In your final year you will become an active member of our research team. We have very close links with a wide range of conservation organisations in the UK and overseas, such as the British Trust for Ornithology, Cornwall Wildlife Trust and Marine Conservation Society. These links mean you will benefit from frequent guest lectures, placement opportunities and project work.
We’re actively engaged in introducing new methods of learning and teaching, including increasing use of interactive computer-based approaches to learning through our virtual learning environment, where the details of all modules are stored in an easily navigable website. You can access detailed information about modules and learning outcomes and interact through activities such as the discussion forums.
Assessment methods vary depending on your choice of modules, but are likely to include examinations and coursework-based assessment.
You must pass your first year assessment in order to progress to the second year, but the results do not count towards your degree classification. For three-year programmes, the assessments in the second and third years contribute to your final degree classification. For four-year programmes the assessments in the fourth year also contribute to your final degree classification.
Evolution underpins all of humanity’s understanding of biology. As such, it is vital for any biologist to have a secure grasp of evolutionary concepts. I’ll never forget one of the first modules I studied here – ‘The story of life’ covered natural history and evolutionary development right from the first appearance of life on earth to the evolution of the human species. Understanding this finally helped put all biology I’d studied to date into perspective. I’ve had more than ample opportunity to observe such evolutionary ‘design’ in the field, from mussels studied on a rocky shore field trip in first year to the sugarbirds we saw on my third year trip to South Africa. Nowadays, much of evolutionary study is implemented using model organisms – populations of fruit flies and other insects we can evolve in the lab. The people conducting this research at the Penryn Campus are world leaders in their field, publishing in the best of scientific journals. Who better to impart their grasp of evolution to the next generation of evolutionary biologists?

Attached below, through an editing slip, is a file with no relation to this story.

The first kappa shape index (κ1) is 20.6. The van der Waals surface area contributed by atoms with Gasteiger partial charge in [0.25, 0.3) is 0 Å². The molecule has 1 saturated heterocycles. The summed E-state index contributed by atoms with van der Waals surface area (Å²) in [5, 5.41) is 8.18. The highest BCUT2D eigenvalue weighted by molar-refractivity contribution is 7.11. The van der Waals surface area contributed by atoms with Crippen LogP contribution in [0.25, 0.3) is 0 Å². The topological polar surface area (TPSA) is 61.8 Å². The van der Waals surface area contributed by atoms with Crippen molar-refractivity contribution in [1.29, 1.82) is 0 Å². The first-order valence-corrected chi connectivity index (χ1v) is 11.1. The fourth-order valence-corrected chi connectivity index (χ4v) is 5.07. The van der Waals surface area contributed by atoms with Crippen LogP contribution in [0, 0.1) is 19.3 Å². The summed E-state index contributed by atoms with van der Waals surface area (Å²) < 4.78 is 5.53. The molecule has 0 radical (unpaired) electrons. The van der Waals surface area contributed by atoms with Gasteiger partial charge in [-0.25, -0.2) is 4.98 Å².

Iain Stott, BSc Evolutionary Biology graduate
We pride ourselves on providing a very high standard of care and support to our students. You will have a Personal Tutor who is available for advice and support throughout your studies. There are also a number of services on campus where you can get advice and information.
At the University of Exeter we are committed to creating a supportive learning environment in which you will be able to reach your full potential – whatever your ambitions may be. One of the best examples of this has been the introduction of a successful peer tutoring scheme, run by Biosciences students in Cornwall, for students.
As a first year student, you will have the opportunity to join dynamic weekly groups, hosted by both second year and PhD students, which span a range of key areas, such as social and pastoral care, key skills, employability and discipline specific support. One of the main aims of these groups is to give you the opportunity to gain advice from your peers who have been in your position before, and can help ease your transition into university life.
The subject of the inaugural meeting is decided by the group leader, but you then have the opportunity to suggest subsequent session topics. This allows the sessions to be tailored to the direct needs of you and your fellow students. Social media outlets, such as Facebook and Google groups, are also utilised to host dedicated pages that promote continued group discussions and communication outside of the weekly meetings.